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The simplest way to avoid setters is to hand the values to the constructor method when you new up the object. This is also the usual pattern when you want to make an object immutable. That said, things are not always that clear in the real world.

It is true that methods should be about behavior. However, some objects, like Customer, exist primarily to hold information. Those are the kinds of objects that benefit the most from getters and setters; were there no need at all for such methods, we would simply eliminate them altogether.

Further Reading
http://programmers.stackexchange.com/questions/21802/when-are-getters-and-setters-justifiedWhen are Getters and Setters Justified

The simplest way to avoid setters is to hand the values to the constructor method when you new up the object. This is also the usual pattern when you want to make an object immutable. That said, things are not always that clear in the real world.

It is true that methods should be about behavior. However, some objects, like Customer, exist primarily to hold information. Those are the kinds of objects that benefit the most from getters and setters; were there no need at all for such methods, we would simply eliminate them altogether.

Further Reading
http://programmers.stackexchange.com/questions/21802/when-are-getters-and-setters-justified

The simplest way to avoid setters is to hand the values to the constructor method when you new up the object. This is also the usual pattern when you want to make an object immutable. That said, things are not always that clear in the real world.

It is true that methods should be about behavior. However, some objects, like Customer, exist primarily to hold information. Those are the kinds of objects that benefit the most from getters and setters; were there no need at all for such methods, we would simply eliminate them altogether.

Further Reading
When are Getters and Setters Justified

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The simplest way to avoid setters is to hand the values to the constructor method when you new up the object. This is also the usual pattern when you want to make an object immutable. That said, things are not always that clear in the real world.

It is true that methods should be about behavior. However, some objects, like Customer, exist primarily to hold information. Those are the kinds of objects that benefit the most from getters and setters; were there no need at all for such methods, we would simply eliminate them altogether.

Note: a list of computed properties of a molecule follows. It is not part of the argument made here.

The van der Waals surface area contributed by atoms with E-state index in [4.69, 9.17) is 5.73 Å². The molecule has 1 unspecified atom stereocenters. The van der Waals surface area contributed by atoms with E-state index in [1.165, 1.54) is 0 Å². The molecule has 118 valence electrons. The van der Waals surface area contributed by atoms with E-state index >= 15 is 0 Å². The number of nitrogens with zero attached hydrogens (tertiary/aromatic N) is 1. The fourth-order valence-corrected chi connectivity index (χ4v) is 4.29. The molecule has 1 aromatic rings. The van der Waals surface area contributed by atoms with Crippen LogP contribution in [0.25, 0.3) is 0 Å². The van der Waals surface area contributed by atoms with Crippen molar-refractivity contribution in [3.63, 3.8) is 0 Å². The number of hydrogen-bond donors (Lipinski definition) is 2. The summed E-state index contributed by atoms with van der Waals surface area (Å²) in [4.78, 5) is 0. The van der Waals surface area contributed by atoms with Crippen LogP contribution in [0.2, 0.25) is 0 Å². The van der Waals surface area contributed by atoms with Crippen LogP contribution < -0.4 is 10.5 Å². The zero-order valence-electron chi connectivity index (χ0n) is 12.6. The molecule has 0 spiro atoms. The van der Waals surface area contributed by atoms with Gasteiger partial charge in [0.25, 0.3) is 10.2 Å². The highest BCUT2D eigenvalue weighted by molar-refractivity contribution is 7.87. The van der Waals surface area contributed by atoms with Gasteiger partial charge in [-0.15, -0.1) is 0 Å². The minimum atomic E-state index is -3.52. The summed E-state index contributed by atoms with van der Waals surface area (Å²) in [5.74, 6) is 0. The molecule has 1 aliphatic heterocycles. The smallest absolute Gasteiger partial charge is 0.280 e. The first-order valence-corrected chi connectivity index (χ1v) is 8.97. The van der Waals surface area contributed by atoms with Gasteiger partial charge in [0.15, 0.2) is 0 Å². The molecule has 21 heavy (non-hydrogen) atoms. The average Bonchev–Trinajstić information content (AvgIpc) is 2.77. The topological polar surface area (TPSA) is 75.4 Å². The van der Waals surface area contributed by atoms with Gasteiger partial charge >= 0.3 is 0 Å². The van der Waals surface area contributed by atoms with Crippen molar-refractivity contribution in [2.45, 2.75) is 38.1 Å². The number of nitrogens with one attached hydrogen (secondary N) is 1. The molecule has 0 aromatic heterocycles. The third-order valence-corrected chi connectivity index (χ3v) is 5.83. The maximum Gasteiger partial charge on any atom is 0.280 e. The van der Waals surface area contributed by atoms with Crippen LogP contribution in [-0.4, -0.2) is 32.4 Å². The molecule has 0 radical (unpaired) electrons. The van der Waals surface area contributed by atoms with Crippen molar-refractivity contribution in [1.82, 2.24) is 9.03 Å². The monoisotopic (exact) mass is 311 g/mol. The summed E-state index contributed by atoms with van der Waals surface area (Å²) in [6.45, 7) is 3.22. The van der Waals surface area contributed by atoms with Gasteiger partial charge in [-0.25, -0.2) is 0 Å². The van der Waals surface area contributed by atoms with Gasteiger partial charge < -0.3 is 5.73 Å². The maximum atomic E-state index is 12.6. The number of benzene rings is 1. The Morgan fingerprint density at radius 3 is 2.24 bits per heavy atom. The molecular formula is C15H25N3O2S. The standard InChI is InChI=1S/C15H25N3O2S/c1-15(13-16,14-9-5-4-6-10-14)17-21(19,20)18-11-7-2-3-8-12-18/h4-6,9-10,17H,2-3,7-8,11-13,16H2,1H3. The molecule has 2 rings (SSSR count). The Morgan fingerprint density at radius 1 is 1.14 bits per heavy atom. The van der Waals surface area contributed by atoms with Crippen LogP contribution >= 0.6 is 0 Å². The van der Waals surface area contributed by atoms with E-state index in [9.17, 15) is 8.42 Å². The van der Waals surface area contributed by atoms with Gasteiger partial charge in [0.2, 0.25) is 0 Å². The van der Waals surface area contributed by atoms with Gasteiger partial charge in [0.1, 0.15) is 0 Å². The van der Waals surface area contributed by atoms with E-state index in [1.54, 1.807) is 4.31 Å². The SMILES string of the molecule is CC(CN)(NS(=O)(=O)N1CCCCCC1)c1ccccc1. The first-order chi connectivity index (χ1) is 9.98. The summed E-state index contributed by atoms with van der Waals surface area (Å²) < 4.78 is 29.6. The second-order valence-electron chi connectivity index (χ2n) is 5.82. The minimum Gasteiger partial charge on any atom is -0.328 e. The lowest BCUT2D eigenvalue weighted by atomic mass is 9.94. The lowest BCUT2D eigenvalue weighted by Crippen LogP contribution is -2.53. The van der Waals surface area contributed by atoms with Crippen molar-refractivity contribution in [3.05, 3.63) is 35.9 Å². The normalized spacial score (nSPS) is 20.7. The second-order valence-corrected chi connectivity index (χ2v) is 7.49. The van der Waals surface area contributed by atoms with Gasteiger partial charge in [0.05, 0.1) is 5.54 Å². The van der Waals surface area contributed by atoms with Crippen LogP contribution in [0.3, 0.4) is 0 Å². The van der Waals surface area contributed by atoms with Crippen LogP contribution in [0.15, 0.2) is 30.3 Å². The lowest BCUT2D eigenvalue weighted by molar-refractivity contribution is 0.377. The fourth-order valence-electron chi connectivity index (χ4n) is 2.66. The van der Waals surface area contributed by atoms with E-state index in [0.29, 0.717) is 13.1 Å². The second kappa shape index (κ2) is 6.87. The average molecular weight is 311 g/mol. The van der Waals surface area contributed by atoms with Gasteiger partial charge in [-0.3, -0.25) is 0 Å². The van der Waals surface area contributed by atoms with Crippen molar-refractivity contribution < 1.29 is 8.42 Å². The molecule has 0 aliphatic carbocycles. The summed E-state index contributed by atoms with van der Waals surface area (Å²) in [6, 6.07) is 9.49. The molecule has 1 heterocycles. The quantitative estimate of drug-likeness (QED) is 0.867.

Further Reading
http://programmers.stackexchange.com/questions/21802/when-are-getters-and-setters-justified

The simplest way to avoid setters is to hand the values to the constructor method when you new up the object. That said, things are not always that clear in the real world.

It is true that methods should be about behavior. However, some objects, like Customer, exist primarily to hold information. Those are the kinds of objects that benefit the most from getters and setters; were there no need at all for such methods, we would simply eliminate them altogether.

The simplest way to avoid setters is to hand the values to the constructor method when you new up the object. This is also the usual pattern when you want to make an object immutable. That said, things are not always that clear in the real world.

It is true that methods should be about behavior. However, some objects, like Customer, exist primarily to hold information. Those are the kinds of objects that benefit the most from getters and setters; were there no need at all for such methods, we would simply eliminate them altogether.

Further Reading
http://programmers.stackexchange.com/questions/21802/when-are-getters-and-setters-justified

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source | link

The simplest way to avoid setters is to hand the values to the constructor method when you new up the object. That said, things are not always that clear in the real world.

It is true that methods should be about behavior. However, some objects, like Customer, exist primarily to hold information. Those are the kinds of objects that benefit the most from getters and setters; were there no need at all for such methods, we would simply eliminate them altogether.